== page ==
Mining town of Røros – part 2

pohled na přístavní domy, část obrázku zabírá přístav lemovaný pneumatikami, silnice, za silnicí něco přes 20 přístavních domů různých barev se zasněženými střechami staršího data i architektury za domy je svah tvořený stromy v zimní krajině

Other monuments of Norway on the UNESCO list

There are six other monuments in Norway that are inscribed on the World Cultural and Natural Heritage List.


The Bryggen quay in Bergen was a lively centre of international trade until the beginning of the 20th century. Typical parallel rows of houses with gables facing the sea represent an architectural style that has lasted for almost 900 years. It was a combination of residential and warehouse buildings. Each house had its own pier, warehouse and folding crane.

Stone carvings in Alta offer visitors a glimpse into people’s lives and their conception of the world 6,000 years ago. There are 3,000 stone engravings in five different locations.


The timbered church in Urnes was built in the middle of the 12th century as a private church of a rich family and is one of the oldest and best-preserved timbered churches in Norway. The interior is unusually richly decorated with precise wood engravings.


The Vega archipelago has an area of over 1,000 km2 and is made up of countless islands, islets and rocks that were used for fishing and trapping for several thousands of years.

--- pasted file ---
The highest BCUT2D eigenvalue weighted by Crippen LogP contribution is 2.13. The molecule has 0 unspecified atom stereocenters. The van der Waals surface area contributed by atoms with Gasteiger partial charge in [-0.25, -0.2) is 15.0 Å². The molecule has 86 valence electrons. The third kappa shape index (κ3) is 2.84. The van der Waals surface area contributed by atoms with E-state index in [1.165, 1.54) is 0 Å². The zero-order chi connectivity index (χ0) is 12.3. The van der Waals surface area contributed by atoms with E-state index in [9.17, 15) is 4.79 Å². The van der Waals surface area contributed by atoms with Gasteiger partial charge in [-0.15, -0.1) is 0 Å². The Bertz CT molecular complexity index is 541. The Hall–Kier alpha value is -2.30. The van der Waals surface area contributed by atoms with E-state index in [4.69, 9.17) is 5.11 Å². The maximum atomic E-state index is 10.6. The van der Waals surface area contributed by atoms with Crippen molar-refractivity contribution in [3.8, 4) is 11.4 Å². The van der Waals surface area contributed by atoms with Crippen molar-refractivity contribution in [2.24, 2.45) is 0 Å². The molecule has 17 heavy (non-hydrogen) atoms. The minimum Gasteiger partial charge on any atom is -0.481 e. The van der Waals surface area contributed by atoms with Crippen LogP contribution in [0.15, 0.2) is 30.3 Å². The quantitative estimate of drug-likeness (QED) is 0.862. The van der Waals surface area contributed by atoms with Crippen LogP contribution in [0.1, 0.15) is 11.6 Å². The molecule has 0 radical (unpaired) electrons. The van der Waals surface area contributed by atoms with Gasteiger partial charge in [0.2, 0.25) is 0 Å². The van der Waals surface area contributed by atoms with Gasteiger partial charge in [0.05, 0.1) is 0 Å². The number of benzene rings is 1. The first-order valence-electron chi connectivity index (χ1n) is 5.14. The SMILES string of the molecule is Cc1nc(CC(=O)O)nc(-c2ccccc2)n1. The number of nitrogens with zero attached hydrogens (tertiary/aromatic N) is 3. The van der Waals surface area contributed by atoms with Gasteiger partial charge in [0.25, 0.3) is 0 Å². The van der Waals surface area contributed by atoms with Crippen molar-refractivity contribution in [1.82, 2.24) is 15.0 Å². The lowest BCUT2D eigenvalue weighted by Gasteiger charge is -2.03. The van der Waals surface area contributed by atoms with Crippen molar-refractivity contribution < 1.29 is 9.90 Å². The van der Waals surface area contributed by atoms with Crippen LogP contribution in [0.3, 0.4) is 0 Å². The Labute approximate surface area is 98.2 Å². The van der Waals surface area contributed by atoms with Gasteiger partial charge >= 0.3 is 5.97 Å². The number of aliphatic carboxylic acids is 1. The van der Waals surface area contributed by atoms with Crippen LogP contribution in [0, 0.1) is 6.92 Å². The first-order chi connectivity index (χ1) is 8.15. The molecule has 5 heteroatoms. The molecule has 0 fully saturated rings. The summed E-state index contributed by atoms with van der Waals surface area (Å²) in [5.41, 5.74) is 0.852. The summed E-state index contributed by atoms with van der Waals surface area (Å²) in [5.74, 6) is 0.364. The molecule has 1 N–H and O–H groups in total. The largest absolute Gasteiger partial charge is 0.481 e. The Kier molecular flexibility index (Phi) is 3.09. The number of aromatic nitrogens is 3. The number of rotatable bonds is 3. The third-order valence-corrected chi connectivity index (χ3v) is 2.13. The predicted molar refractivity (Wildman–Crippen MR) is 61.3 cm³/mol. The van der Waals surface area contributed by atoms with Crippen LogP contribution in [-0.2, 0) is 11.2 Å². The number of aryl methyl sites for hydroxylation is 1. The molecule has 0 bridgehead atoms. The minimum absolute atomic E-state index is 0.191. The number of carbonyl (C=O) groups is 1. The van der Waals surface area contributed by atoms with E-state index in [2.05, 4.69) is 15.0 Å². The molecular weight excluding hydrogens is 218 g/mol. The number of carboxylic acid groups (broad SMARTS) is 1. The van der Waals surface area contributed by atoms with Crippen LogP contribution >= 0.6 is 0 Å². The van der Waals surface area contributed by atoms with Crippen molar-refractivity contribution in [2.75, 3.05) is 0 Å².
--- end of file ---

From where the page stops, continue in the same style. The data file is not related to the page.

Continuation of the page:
The two fjords in the west of Norway – Geirangerfjord and Nærøyfjord – are the largest untouched Norwegian fjords creating one of the most beautiful sceneries in the world. The impact of human activity on these areas is negligible, and no major technical facilities have been built outside the populated areas.

Struve’s Geodetic Arc was the first large-scale scientific survey in Europe, and its creation was an exceptional example of collaboration between scientists and rulers of different nations. The arc is a chain of triangulation points stretching from the Norwegian Hammerfest via ten countries to the Black Sea. It was built by astronomer Friedrich George Wilhelm Struve in the years 1816-1852. The arc presented the first accurate measurement of a long section of the meridian, which helped to exactly measure our planet and its shape and contributed to topographic mapping.